Ross Eaton provides an in-depth tactical analysis on Group C’s game between Germany and Poland.
In one of the most anticipated group games of Euro 2016, Germany faced Poland in what would surely decide who finished top of Group C. The Poles have one of their strongest teams of all time, while Germany continue to impress following their 2014 World Cup win. At the Stade de France, two teams with many tactical possibilities battled for superiority.
Germany 0-0 Poland
Germany: 1.Neuer, 4.Howedes, 17.Boateng, 5.Hummels, 3.Hector, 13. Muller, 6.Khedira, 18.Kroos, 11.Draxler, 8.Ozil, 19.Gotze
Poland: 22.Fabianski, 20.Piszczek, 2.Pazdan, 15.Glik, 3.Jedrzejczyk, 16.Kuba, 5.Maczynski, 10.Krychowiak, 11.Grosicki, 7.Milik, 9.Lewandowski
Germany made no changes from their opening group win over Ukraine. Manuel Neuer was in goal; ahead of him was Benedikt Howedes, Jerome Boateng, Mats Hummels who recently returned from injury, and Jonas Hector. The highly popular midfield pairing of Sami Khedira and Toni Kroos played between defence and attack. On the right of attack was Thomas Muller, Mesut Ozil playing 10, while Draxler was on the left. Mario Götze retained his place spearing the attack.
Poland, in a 4-4-2 formation, had Lukasz Fabianski in net. A back-four ahead of him was made up of Lukasz Piszczek, Michal Pazdan, Kamil Glik and Artur Jedrzejczyk. Protecting the defence was a double-pivot of Grzegorz Krychowiak and Krysztof Maczynski. The right and left of them were Jakub Blaszczykowski and Kamil Grosicki. The two forwards were Arek Milik and Robert Lewandowski.
In a game where Germany, a side with a large handful of creative talents within their ranks, were prevented from scoring a goal, the opposition must have been doing something right, particularly in terms of defence. Poland defended in a structure which resembled a 4-4-1-1, with a strong focus on compactness between the banks of four.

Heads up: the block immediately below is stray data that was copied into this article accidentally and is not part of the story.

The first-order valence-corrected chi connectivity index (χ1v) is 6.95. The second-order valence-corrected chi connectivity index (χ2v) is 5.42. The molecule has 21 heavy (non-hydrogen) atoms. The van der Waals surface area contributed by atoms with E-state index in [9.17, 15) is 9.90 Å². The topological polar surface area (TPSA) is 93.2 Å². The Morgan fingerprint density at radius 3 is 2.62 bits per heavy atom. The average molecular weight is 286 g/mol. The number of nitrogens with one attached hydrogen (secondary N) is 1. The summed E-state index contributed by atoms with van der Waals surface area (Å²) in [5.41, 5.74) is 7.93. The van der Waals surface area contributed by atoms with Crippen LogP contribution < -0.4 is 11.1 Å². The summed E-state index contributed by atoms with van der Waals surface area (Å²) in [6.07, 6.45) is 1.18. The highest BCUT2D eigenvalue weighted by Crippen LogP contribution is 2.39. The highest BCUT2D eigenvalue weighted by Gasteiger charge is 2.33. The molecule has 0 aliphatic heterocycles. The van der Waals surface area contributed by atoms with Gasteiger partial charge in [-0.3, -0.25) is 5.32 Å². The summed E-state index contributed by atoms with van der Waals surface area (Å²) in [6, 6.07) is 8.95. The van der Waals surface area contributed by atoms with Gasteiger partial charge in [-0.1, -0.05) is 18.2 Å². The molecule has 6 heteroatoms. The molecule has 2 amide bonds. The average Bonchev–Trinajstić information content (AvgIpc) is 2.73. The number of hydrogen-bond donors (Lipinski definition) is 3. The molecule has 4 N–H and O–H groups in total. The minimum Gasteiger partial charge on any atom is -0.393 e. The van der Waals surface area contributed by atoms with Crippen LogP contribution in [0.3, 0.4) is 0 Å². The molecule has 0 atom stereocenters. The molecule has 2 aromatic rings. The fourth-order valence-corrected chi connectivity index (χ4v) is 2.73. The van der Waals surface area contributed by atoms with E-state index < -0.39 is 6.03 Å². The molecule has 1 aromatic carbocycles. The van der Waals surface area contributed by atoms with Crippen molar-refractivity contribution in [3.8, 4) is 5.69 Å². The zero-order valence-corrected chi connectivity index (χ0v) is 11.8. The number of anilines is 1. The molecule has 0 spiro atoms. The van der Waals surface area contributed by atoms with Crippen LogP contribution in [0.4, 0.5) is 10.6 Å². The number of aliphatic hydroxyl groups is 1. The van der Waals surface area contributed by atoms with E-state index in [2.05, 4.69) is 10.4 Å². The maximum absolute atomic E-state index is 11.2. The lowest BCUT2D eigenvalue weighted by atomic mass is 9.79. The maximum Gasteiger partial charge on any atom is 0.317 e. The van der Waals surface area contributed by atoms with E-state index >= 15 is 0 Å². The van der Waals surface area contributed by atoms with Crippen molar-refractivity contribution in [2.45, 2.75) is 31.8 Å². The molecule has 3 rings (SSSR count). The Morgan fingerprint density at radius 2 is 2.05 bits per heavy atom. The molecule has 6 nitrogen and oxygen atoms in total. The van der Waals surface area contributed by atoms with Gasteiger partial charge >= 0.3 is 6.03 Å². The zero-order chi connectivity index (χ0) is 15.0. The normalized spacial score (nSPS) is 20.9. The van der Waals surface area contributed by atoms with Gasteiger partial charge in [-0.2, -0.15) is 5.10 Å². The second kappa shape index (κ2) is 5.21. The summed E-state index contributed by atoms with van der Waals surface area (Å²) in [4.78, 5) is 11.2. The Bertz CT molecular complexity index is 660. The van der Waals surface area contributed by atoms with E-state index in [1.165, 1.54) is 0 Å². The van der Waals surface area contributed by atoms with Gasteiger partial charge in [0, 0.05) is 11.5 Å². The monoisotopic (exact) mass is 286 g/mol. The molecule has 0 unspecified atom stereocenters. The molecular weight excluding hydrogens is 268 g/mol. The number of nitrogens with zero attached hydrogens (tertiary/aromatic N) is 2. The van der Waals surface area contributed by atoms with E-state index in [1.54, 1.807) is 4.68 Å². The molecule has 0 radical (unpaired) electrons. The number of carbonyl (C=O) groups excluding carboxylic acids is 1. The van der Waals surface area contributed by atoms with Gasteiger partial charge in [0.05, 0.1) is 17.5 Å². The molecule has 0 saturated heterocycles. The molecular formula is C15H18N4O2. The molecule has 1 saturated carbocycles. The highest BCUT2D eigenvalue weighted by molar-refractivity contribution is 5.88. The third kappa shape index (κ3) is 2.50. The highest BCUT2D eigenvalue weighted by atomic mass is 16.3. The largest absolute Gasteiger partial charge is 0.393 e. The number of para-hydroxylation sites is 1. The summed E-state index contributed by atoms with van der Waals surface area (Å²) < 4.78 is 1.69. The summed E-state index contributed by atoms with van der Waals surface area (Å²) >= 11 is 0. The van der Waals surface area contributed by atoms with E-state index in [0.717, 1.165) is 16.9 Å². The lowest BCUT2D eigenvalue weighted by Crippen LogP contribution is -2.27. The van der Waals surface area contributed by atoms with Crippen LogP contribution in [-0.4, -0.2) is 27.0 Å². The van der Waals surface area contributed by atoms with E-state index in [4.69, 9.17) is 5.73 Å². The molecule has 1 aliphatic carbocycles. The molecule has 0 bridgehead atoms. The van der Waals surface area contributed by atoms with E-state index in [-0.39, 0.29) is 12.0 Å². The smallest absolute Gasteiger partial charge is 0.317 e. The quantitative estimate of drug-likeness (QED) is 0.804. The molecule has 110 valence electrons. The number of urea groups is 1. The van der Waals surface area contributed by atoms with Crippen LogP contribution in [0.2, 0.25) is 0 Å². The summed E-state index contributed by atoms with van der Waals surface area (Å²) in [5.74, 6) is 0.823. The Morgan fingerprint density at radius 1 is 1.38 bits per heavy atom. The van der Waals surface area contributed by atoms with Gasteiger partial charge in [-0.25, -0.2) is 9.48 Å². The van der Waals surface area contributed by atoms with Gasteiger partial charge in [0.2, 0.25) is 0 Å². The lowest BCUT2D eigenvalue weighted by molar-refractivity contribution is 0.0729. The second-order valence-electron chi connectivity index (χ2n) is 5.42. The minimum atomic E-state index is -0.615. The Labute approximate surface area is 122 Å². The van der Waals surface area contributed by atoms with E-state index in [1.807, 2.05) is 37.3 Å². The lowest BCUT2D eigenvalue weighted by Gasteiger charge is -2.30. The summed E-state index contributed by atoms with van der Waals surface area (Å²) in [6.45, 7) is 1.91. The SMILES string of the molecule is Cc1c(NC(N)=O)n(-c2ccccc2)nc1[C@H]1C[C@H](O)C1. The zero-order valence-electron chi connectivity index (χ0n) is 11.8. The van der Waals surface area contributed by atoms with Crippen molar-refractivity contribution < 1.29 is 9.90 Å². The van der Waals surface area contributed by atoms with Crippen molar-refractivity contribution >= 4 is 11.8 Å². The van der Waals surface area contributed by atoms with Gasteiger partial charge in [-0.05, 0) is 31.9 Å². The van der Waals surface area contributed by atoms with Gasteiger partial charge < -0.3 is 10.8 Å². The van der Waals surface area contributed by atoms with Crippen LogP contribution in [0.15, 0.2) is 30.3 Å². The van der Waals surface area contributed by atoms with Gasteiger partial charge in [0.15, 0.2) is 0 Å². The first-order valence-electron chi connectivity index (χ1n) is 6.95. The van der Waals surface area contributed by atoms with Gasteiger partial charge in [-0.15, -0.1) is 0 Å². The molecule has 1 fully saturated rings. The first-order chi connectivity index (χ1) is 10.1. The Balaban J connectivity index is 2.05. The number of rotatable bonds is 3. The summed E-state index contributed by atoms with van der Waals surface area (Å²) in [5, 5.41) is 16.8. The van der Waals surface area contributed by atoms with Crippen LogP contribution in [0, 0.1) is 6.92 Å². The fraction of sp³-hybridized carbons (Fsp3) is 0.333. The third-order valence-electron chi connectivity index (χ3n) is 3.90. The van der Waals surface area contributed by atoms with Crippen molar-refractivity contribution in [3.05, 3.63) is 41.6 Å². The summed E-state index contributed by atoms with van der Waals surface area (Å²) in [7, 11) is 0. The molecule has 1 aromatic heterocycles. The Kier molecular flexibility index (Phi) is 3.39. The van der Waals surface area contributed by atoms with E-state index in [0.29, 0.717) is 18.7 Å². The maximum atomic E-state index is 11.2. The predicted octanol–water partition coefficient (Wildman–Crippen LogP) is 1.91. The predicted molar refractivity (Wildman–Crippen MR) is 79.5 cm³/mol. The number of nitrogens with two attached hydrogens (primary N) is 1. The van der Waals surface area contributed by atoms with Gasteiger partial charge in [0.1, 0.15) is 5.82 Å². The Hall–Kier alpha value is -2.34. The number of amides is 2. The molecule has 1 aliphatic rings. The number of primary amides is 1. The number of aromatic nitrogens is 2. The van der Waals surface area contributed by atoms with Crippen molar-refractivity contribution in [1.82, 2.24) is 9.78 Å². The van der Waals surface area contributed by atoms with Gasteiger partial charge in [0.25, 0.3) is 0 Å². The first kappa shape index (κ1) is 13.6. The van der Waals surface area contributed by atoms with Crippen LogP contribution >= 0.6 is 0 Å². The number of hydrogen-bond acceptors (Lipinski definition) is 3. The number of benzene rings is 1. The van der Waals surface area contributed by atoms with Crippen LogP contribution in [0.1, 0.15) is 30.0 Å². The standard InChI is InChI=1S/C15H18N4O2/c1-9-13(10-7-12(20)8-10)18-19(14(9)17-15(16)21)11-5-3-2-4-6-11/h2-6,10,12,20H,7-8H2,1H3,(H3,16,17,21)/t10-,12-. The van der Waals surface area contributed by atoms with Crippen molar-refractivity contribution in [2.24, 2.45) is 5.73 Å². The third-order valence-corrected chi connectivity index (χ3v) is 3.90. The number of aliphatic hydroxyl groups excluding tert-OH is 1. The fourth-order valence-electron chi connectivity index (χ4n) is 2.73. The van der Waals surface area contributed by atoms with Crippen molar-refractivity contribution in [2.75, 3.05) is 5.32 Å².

This strong focus on vertical compactness in a mid-deep block was no doubt to nullify the threats of Mario Götze and Mesut Özil, two players who are both very strong when given space between lines.
Although Poland were very vertically compact within the first two lines, they clearly didn’t have as prominent a focus on horizontal compactness. More often than not without the ball, Jakub Blaszczykowski and Kamil Grosicki could be seen in the halfspaces, with their respective full-backs Piszczek and Jedrzejczyk not much narrower than them. Deep in their own half, this left the halfspaces relatively open which against Germany would normally be a mistake. On the night though, Germany played quite wing-orientated, most likely to escape the vertical compactness of Poland in their strongest area, Zone 14. Similarly to the way Bayern played against Juventus in the Champions League last 16, Germany frequently used the wings in order to escape the compact centre of the field. This meant a heavy reliance on Germany’s best long passers, Boateng, Hummels and Kroos to play long passes into the wide areas. In order to disarm Germany’s best weapon from deep, Milik man-marked Kroos during Germany’s build-up.